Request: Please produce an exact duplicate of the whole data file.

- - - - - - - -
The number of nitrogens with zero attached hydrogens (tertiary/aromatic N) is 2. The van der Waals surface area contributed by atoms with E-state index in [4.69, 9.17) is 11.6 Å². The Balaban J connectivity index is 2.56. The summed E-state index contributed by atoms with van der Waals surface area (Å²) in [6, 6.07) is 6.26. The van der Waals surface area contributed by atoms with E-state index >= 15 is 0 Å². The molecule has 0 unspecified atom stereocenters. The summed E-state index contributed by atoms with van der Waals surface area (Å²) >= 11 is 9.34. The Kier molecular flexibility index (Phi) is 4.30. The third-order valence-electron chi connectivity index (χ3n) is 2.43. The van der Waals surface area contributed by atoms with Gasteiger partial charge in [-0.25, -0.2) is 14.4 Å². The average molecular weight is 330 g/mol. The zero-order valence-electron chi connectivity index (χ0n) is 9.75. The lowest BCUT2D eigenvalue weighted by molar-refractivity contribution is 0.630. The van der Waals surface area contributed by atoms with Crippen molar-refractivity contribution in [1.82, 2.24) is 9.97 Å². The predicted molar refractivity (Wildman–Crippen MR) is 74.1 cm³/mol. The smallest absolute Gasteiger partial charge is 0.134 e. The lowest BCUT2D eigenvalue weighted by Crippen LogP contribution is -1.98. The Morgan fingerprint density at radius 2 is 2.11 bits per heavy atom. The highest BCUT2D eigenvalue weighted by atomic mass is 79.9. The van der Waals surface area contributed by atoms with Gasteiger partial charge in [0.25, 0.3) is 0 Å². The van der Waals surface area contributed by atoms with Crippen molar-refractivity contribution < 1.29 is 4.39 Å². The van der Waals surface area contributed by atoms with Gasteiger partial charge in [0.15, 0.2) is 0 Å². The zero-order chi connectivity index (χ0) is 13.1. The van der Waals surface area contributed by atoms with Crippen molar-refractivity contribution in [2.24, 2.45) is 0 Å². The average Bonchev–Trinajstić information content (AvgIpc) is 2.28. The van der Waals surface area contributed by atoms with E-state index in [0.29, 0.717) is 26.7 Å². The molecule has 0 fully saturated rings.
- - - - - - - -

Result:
The number of nitrogens with zero attached hydrogens (tertiary/aromatic N) is 2. The van der Waals surface area contributed by atoms with E-state index in [4.69, 9.17) is 11.6 Å². The Balaban J connectivity index is 2.56. The summed E-state index contributed by atoms with van der Waals surface area (Å²) in [6, 6.07) is 6.26. The van der Waals surface area contributed by atoms with E-state index >= 15 is 0 Å². The molecule has 0 unspecified atom stereocenters. The summed E-state index contributed by atoms with van der Waals surface area (Å²) >= 11 is 9.34. The Kier molecular flexibility index (Phi) is 4.30. The third-order valence-electron chi connectivity index (χ3n) is 2.43. The van der Waals surface area contributed by atoms with Gasteiger partial charge in [-0.25, -0.2) is 14.4 Å². The average molecular weight is 330 g/mol. The zero-order valence-electron chi connectivity index (χ0n) is 9.75. The lowest BCUT2D eigenvalue weighted by molar-refractivity contribution is 0.630. The van der Waals surface area contributed by atoms with Crippen molar-refractivity contribution in [1.82, 2.24) is 9.97 Å². The predicted molar refractivity (Wildman–Crippen MR) is 74.1 cm³/mol. The smallest absolute Gasteiger partial charge is 0.134 e. The lowest BCUT2D eigenvalue weighted by Crippen LogP contribution is -1.98. The Morgan fingerprint density at radius 2 is 2.11 bits per heavy atom. The highest BCUT2D eigenvalue weighted by atomic mass is 79.9. The van der Waals surface area contributed by atoms with Gasteiger partial charge in [0.25, 0.3) is 0 Å². The van der Waals surface area contributed by atoms with Crippen molar-refractivity contribution < 1.29 is 4.39 Å². The van der Waals surface area contributed by atoms with Gasteiger partial charge in [0.15, 0.2) is 0 Å². The zero-order chi connectivity index (χ0) is 13.1. The van der Waals surface area contributed by atoms with Crippen molar-refractivity contribution in [2.24, 2.45) is 0 Å². The average Bonchev–Trinajstić information content (AvgIpc) is 2.28. The van der Waals surface area contributed by atoms with E-state index in [0.29, 0.717) is 26.7 Å². The molecule has 0 fully saturated rings.